Today, my blog features a special guest–fellow Momentum author Justin Woolley, who’s also my book-release buddy, as his debut novel, a dystopian YA novel titled A Town Called Dust, comes out tomorrow, along with my own Trinity: Koldun Code.
In this fascinating post, Justin writes about the influences behind his creation of the distinctive world of A Town Called Dust, but first, to set the scene, let’s get a taster of the book from the blurb:
Stranded in the desert, the last of mankind is kept safe by a large border fence… Until the fence falls.
Squid is a young orphan living under the oppressive rule of his uncle in the outskirts of the Territory. Lynn is a headstrong girl with an influential father who has spent her entire life within the walled city of Alice.
When the border fence is breached, the Territory is invaded by the largest horde of undead ghouls seen in two hundred years. Squid is soon conscripted into the Diggers – the armed forces of the Territory. And after Lynn finds herself at odds with the Territory’s powerful church, she too escapes to join the Diggers.
Together Squid and Lynn form an unlikely friendship as they march to battle against the ghouls. Their journey will take them further than they ever imagined, leading them closer to discovering secrets about themselves, their world, and a conspiracy that may spell the end of the Territory as they know it.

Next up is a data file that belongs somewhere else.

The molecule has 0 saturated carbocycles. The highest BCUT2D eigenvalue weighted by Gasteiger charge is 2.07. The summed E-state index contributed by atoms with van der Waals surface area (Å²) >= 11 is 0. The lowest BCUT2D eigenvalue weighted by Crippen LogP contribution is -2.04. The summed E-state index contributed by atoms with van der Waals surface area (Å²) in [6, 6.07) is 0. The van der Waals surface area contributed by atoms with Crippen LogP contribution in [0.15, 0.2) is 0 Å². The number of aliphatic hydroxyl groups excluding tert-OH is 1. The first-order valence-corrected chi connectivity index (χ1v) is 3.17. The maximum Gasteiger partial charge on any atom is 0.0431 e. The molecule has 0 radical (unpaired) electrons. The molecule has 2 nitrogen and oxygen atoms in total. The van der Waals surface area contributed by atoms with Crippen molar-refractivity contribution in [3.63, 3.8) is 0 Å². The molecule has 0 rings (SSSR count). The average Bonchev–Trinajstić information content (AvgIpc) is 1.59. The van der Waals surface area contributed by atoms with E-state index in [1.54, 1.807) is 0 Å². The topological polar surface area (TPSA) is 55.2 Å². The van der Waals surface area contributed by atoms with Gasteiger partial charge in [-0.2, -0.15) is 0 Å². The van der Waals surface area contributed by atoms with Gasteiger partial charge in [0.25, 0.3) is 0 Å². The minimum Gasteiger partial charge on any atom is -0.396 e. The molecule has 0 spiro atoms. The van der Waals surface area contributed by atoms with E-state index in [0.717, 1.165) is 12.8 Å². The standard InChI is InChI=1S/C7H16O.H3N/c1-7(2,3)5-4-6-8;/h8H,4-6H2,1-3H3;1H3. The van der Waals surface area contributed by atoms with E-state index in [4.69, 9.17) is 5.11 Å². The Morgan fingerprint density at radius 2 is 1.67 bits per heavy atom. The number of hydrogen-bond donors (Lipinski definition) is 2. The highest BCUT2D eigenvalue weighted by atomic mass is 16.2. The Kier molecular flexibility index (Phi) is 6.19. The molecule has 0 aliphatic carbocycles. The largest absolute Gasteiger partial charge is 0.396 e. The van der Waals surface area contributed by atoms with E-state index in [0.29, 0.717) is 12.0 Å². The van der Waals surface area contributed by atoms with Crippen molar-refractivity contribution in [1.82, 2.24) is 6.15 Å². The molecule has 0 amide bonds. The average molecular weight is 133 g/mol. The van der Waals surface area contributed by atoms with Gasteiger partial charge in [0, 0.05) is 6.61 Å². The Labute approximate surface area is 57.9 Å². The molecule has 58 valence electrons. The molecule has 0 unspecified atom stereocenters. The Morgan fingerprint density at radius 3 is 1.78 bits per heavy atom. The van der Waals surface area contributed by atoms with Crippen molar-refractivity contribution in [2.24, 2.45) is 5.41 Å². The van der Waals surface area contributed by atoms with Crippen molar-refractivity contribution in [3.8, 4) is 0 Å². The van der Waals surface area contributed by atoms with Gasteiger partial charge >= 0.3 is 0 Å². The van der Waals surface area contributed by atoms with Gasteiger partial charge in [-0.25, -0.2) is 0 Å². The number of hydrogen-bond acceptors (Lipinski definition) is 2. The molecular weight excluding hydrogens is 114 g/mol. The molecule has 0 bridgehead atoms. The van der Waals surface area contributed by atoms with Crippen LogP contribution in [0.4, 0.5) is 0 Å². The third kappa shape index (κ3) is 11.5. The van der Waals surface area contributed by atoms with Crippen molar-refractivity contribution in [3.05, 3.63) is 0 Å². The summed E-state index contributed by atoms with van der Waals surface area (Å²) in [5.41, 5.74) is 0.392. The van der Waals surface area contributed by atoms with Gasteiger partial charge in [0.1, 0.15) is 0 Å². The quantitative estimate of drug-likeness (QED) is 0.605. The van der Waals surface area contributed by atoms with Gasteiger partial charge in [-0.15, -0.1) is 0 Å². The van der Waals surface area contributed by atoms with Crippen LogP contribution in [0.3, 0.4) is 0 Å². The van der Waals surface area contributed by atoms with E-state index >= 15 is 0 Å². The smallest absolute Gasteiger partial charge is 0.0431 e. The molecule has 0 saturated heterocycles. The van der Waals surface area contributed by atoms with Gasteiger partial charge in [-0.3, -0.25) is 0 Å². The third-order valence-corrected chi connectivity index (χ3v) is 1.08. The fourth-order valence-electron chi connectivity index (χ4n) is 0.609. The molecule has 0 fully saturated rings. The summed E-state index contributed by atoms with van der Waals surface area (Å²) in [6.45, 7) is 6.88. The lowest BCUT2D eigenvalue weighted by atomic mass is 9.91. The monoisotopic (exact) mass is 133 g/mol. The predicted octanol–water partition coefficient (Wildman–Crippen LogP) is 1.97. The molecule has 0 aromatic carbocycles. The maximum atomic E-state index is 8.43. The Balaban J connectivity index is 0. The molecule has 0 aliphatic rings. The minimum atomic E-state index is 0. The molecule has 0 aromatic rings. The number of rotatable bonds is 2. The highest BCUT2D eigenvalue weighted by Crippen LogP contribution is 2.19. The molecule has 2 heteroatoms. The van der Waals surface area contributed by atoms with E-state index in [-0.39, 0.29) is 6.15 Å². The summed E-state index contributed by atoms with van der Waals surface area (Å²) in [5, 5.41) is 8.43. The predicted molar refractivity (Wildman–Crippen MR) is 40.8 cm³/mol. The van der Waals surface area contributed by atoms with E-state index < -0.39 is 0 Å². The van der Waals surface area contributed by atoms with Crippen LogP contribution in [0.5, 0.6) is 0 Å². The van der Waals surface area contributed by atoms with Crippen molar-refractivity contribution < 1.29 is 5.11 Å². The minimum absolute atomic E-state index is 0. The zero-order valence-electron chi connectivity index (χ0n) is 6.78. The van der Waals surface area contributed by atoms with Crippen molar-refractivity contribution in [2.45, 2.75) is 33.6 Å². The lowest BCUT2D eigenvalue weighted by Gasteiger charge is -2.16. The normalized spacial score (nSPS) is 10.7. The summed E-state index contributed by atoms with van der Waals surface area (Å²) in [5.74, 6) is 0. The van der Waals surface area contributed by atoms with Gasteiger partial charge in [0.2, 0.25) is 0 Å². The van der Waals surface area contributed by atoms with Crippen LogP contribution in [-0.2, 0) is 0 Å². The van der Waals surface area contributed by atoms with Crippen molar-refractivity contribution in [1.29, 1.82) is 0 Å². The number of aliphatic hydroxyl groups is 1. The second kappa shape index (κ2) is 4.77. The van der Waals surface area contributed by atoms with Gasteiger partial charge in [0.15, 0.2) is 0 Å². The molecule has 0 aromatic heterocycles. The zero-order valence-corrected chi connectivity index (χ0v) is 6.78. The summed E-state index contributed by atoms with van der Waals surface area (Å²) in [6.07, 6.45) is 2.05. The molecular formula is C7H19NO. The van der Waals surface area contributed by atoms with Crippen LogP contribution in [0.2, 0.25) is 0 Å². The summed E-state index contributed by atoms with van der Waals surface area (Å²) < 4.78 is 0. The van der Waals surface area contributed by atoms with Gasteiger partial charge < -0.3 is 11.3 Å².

Wow–that’s some set-up! Over to you, Justin. We’re all ears!
Inspiration for a book is a funny old thing. It never hits you as one fully formed idea; at least it never hits me that way. For me it’s more like that scene in Jurassic Park where Robert Muldoon, the park game warden, is facing off against the velociraptors. The ideas all sneak up on you and ambush you from different directions sometimes leaving you quite surprised. “Clever girl…” That’s how it was with the inspiration for my debut novel A Town Called Dust, a dystopian young adult novel set in a post-apocalyptic version of the Australian outback, inspiration came at me from many directions. Continue reading